She came to this point in her life with more pain than some of us have: the most significant cluster in the form of losing her younger sister as a child. But whether you’ve lost more or less, whether it’s been taken from you or you’ve given it away, you can find healing in these pages.

Read the book slowly, let it encourage your spirit by its message and by the poetry that is Ann Voskamp’s prose. Walk with her as she learns to thank God for the sweet blessings—graces—in her day. Keep walking as she learns to see His grace in the painful moments, to practice what she calls the “hard eucharisteo” by giving thanks even when what He gives doesn’t look like grace to our eyes.

If you like simple, plain language and straightforward sentences, this may not be the book for you. I’ve included some excerpts to give a feel for the flowing language. And be aware that poetic language often uses imagery for a soul’s intimacy with God that strictly-literal thinkers may find difficult.

But if you’re one of the many who choose to read this book, you will be challenged and changed by the example of an ordinary Canadian woman who dares to have a heart like King David’s and to offer the sacrifice of thanksgiving to God in the good and in the bad—not denying the pain, but trusting the Master Designer not to waste it.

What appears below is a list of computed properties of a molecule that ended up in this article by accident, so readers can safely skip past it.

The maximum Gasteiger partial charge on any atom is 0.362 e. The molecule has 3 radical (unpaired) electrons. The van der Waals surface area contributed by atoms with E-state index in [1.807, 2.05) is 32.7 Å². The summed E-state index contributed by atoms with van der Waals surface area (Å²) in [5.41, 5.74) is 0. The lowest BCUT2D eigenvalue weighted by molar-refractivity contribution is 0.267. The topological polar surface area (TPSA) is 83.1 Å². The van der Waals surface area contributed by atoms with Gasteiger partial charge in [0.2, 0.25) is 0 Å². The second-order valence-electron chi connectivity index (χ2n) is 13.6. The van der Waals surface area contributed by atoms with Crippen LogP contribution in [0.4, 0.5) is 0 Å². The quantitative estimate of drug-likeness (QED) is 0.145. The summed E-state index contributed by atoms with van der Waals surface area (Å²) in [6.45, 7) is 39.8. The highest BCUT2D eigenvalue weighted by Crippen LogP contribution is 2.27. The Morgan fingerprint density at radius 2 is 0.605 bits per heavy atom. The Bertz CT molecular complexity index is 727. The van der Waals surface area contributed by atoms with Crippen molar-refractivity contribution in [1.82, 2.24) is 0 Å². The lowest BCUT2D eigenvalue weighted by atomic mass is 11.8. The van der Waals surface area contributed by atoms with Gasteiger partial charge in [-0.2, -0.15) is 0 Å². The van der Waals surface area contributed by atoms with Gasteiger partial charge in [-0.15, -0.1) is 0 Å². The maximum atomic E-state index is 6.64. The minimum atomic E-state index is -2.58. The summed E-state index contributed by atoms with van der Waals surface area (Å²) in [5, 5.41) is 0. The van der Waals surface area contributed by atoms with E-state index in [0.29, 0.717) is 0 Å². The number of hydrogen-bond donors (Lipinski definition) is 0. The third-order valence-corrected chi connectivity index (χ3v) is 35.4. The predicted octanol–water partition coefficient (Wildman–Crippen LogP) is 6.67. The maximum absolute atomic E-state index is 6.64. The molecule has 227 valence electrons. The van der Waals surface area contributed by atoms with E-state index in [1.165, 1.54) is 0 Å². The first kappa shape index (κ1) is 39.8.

This is how Ann describes what she discovered in her list of now well over 1,000 gifts:

“In eucharisteo, I count, count, count, keeping the beat of His song, the love song He can’t stop singing, this long song of longing. That He sings love over me?

“What else can all these gifts mean?” (p. 204)

One Thousand Gifts is a book to read contemplatively, and to keep near to read again. My friends are buying extra copies for their friends rather than lending a copy they might not get back. I can see why. Click here to read an excerpt from One Thousand Gifts. And here’s a link to the book trailer, which is a gift in itself.

Canadian author Ann Voskamp writes a daily encouragement blog at A Holy Experience. She’s also a regular contributor at the DaySpring blog, (in)courage.

Oh… my list? I’m at #33 today. And loving it.

[Review copy source: my personal library]

Marching Forward

I don’t know what time of year our local writers’ group began, or how many months I attended before guilt made me write something: just a short letter to the editor of our local newspaper.